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Sexting: Don't Expose Yourself

Updated on December 4, 2009

Sexting is not a good thing

If you are a parent, are you current with your tween or teen's fads? what they do with their phone? on the internet?

Granted, it is hard to monitor them without getting into a huge confrontation that usually ends up in arguments regarding "privacy" rights, or, "freedom of speech" issues before they stomp off pissed, slamming the door.

Of course, when things do go awry, the tween or teen usually runs to mom or dad for the fix or comfort. Damned if you do, damned if you don't!

Sexting is happening much more frequently now that cell phones can literally do everything but cook. It has been a frequent thing with teens and now that the tweens (9-13) have the phones, sexting is catching on with them. Not a good thing. In fact, sexting was and is never a good idea for anyone, adults included.

Sexting is taking a photo of your most private parts, saving the photo and then sending it to friends or girl\boyfriends via their cell phone, or, doing the same using the internet. what seems harmless and like a joke to the senders is that once it is sent, they have NO IDEA WHERE IT WILL GO once their friend gets it. Sure, the friend gets it, checks them out and you know, then passes it on to others via the cell phone, who then do the same and on and on and on the exposed body part goes. It could cross state lines, end up in the hands of nasty characters who then post it on porn sites, or maybe as a joke, their friends post it on Facebook, Myspace for all friends and strangers to see. Maybe some are perverts, child porners who somehow start innocent contacts with them. "hey baby, you are hot", wanna meet?"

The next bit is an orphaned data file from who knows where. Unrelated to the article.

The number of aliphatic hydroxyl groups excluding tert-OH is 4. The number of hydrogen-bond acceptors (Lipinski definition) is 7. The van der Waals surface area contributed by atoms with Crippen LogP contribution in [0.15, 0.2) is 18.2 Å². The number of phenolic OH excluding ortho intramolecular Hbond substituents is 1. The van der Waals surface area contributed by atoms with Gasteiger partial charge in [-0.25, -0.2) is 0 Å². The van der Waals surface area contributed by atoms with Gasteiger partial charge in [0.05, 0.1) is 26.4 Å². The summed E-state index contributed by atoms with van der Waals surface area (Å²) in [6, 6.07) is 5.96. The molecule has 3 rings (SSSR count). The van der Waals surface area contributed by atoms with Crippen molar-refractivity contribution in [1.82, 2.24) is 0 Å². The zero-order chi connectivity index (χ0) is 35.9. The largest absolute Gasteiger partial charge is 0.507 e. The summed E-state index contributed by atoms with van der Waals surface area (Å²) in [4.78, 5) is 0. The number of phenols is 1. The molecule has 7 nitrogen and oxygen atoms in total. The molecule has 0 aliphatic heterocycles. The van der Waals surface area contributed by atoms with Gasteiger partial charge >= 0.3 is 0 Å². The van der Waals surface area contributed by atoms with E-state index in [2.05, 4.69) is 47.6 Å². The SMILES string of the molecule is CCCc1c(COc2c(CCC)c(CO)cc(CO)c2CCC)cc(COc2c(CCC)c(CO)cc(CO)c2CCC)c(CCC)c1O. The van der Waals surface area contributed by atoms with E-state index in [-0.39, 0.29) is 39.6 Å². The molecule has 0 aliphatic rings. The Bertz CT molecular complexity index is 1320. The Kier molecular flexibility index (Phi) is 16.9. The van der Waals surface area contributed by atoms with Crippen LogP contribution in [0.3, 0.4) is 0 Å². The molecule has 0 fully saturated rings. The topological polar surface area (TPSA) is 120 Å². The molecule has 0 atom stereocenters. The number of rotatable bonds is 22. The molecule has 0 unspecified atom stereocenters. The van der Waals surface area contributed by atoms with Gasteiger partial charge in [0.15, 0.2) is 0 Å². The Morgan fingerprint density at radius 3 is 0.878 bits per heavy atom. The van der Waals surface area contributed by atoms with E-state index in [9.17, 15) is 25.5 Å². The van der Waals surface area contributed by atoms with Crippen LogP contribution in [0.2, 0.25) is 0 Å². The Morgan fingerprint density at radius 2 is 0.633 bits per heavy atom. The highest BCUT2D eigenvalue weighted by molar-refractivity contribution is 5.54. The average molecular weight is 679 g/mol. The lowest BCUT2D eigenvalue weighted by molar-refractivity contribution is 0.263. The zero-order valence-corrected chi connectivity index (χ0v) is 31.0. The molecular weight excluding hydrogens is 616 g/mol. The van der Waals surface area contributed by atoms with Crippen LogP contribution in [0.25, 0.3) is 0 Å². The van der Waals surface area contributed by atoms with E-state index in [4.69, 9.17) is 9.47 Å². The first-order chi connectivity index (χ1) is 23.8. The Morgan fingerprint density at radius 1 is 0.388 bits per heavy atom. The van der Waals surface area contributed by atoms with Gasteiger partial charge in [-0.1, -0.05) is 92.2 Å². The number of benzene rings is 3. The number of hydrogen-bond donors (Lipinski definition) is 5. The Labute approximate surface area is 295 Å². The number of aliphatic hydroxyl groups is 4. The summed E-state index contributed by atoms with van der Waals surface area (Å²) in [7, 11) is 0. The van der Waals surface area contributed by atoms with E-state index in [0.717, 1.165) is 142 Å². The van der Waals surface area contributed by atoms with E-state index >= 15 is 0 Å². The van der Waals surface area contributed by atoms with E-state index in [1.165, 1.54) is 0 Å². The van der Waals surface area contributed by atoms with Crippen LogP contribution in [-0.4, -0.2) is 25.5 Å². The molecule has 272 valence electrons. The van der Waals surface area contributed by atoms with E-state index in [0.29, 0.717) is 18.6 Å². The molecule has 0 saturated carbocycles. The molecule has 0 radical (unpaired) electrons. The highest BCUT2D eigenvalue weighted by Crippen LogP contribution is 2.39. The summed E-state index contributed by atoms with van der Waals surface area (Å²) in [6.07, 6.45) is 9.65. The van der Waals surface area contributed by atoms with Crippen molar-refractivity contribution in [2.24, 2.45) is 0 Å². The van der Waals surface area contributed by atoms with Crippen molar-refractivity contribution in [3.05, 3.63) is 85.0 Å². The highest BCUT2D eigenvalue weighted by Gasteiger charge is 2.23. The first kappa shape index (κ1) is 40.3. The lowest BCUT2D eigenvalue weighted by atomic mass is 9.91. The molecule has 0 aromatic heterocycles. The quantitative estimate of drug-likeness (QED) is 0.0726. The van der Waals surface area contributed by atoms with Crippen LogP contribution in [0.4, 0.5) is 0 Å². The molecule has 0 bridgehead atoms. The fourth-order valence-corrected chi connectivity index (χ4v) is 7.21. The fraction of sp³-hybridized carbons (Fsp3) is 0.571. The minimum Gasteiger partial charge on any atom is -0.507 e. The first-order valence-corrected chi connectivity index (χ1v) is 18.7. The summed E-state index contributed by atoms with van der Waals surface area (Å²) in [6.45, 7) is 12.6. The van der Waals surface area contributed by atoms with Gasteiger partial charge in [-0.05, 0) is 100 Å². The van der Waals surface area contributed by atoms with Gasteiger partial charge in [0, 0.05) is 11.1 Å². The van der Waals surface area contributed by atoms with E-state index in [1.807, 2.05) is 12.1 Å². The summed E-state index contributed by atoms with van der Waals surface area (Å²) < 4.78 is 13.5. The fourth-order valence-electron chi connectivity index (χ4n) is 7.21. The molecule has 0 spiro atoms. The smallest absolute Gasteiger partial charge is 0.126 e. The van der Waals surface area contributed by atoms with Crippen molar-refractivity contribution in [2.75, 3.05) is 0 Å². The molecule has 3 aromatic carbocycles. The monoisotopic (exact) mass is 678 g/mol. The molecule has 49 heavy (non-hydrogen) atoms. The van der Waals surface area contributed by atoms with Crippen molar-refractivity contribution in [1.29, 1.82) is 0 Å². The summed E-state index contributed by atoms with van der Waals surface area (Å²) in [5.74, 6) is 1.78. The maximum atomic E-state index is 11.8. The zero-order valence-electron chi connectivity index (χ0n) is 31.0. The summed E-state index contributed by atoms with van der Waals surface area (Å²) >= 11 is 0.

In other words, once sent, the boundaries are unlimited as to where the image may end up and how many will see it. The image exposing the body part might end in Cairo for all you know! Worse, many states now have laws that make it a crime to send images of kids under 16 using sexting or via the Internet. It is considered child porn. This not to mention the embarrassment or worse of your son's or daughter's image being displayed on public websites or having it in the cell phones of their friends at school.

Court cases already are testing the legal waters and the ACLU is there also claiming it is a First Amendment Right. Many states like Florida, Pennsylvania, Wyoming have such cases active now, in one case, the photos came to light in October 2008 when school district officials confiscated several students' cell phones discovered photographs of scantily clad, semi-nude & totally nude teenage girls, many of whom were enrolled in the district. The DA threatened felony charges since the original person that received the image republished them to many of their friends and so on. The child porn law on most states that a person to takes the image or photo and sends it to others can be prosecuted. The person who receives it is not usually prosecuted.

Of course, as a parent, monitoring this is hard and you will probably only know after the fact unless you periodically examine the contents of their phone's images. I suppose, when you try, emotions run high, but otherwise, it will be a hard lesson for them. Being procative and talking about it as a preventative measure is the best. But they say they won't, yet, in a second of not thinking, they will. Be rest assured.


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